The key to a melanoma cure is early detection before the cancer has spread beyond the epidermal skin layer. Several novel, hand-held, automated optical scanning devices have been developed to aid care providers in early diagnosis. These technologies quickly and non-invasively permit visualization deeper into the skin to detect evidence of malignant change.
The reference standard is visual examination of skin lesions, followed by biopsy and histopathologic analysis, although inter-rater agreement among dermatopathologists varies. Dermoscopy provides additional visual information, increasing diagnostic accuracy, but is not widely used and is time-consuming.
Optical scanners have favourable sensitivity rates (i.e., they identify most melanomas) but show low specificity, meaning that many skin lesions are mislabelled as suspicious and proceed to unnecessary biopsy.
With the most deadly form of skin cancer, melanoma, a huge number of dangerous-looking moles are actually harmless, but has always been impossible to know for sure without an invasive surgical biopsy. Today dermatologists have new help in making the right call — a handheld tool approved by the FDA for multispectral analysis of tissue morphology. The MelaFind optical scanner is not for definitive diagnosis but rather to provide additional information a doctor can use in determining whether or not to order a biopsy. The goal is to reduce the number of patients left with unnecessary biopsy scars, with the added benefit of eliminating the cost of unnecessary procedures. The MelaFind technology (MELA Sciences, Irvington, NY) uses missile navigation technologies originally paid for the Department of Defense to optically scan the surface of a suspicious lesion at 10 electromagnetic wavelengths. The collected signals are processed using heavy-duty algorithms and matched against a registry of 10,000 digital images of melanoma and skin disease.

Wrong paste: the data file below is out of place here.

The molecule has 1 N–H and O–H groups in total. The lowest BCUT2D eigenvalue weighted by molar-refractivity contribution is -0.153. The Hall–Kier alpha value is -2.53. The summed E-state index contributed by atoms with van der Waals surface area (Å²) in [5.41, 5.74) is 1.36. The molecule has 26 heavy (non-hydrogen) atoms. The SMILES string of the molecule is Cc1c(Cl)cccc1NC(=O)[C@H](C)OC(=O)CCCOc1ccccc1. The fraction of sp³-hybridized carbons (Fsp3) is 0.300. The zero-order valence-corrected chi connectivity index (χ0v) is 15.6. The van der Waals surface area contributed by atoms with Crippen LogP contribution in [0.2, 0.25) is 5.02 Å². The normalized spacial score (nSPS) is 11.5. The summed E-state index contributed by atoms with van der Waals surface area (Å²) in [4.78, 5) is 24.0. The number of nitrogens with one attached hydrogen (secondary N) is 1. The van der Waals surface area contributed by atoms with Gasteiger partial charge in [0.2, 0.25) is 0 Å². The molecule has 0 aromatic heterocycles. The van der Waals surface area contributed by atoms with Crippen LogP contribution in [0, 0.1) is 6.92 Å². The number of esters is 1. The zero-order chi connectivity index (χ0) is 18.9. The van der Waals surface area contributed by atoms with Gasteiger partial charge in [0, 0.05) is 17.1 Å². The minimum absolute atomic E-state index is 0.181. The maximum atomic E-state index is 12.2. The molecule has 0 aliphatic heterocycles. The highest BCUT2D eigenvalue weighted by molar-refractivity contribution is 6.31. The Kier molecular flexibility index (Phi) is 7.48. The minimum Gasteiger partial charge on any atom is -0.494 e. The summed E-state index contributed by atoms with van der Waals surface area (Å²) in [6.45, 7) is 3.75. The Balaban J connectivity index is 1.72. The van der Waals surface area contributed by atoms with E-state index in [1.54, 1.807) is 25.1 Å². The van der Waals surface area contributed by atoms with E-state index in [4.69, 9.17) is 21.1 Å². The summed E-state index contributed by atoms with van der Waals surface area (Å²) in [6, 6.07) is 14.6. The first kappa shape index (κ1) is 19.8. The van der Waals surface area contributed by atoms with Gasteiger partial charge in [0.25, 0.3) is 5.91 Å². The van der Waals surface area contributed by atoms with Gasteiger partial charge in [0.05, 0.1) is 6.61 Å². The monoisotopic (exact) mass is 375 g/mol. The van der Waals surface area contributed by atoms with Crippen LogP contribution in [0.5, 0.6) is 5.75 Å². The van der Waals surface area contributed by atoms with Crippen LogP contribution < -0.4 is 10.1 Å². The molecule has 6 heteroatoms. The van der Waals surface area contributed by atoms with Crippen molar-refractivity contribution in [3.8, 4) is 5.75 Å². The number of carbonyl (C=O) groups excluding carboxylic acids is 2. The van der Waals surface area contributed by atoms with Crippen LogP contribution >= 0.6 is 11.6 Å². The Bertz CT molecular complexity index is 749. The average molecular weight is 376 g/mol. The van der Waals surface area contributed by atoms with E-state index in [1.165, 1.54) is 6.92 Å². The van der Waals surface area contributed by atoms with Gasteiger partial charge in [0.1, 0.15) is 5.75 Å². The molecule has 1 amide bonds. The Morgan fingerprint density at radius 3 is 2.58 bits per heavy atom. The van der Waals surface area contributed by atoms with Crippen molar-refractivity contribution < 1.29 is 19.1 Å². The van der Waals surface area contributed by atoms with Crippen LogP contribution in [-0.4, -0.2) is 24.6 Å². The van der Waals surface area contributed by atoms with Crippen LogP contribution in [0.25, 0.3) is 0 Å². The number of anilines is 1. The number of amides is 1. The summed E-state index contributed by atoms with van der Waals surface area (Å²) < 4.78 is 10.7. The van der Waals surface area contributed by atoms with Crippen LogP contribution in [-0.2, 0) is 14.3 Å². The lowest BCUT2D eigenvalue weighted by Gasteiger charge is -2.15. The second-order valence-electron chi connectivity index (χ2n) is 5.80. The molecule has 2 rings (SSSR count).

Melanoma is a cancer that begins in melanocytes, which are deep epidermal cells that produce the pigment melanin. In Canada, melanoma is the seventh most common cancer, with about 6,000 new cases estimated in 2013 (3,300 men and 2,700 women) and an age-standardized incidence rate of 13.4 per 100,000 people (15.1 for men and 12.2 for women).
Based on 2007 estimates, the lifetime probability of dying from the disease is 1 in 287 men and 1 in 420 women.
If melanoma is detected at an early stage (less than 1 mm deep), the 5-year survival rate is 93 to 97%; however, the survival rate drops to 10% to 20% with advanced disease. To enable early detection while avoiding unnecessary biopsies, there is a need for accurate diagnostic devices that can differentiate benign skin lesions from malignant ones.
Several non-invasive, automated, hand-held optical scanners have been developed to help dermatologists determine whether a skin biopsy is indicated. Three devices that have been approved in Canada and the US are discussed here. Aura (Verisante Technology, Inc., Vancouver, British Columbia, Canada) uses near-infrared laser light (Raman spectroscopy) to measure vibrational modes of biomolecules and distinguish malignant from benign skin lesions. The hardware includes a diode laser, a fibre and fibre-bundle delivery system, a hand-held Raman probe, a spectrograph, a camera detector, and a computer. A 785 nm laser beam is delivered to the probe, and the signal from the skin is transmitted to the spectrometer for spectral analysis.
MelaFind (MELA Sciences, Inc., Irvington, New York, US) uses an illuminator that shines light of 10 wavelengths, a lens system that creates images of the light scattered back from the lesions, and a light sensor to assess tissue up to 2.5 mm beneath the skin's surface. Information from the device is transmitted into image analysis algorithms using a skin disorder database. A treatment suggestion is provided; i.e., MelaFind positive (high degree of morphological disorganization) or MelaFind negative (low degree of morphological disorganization).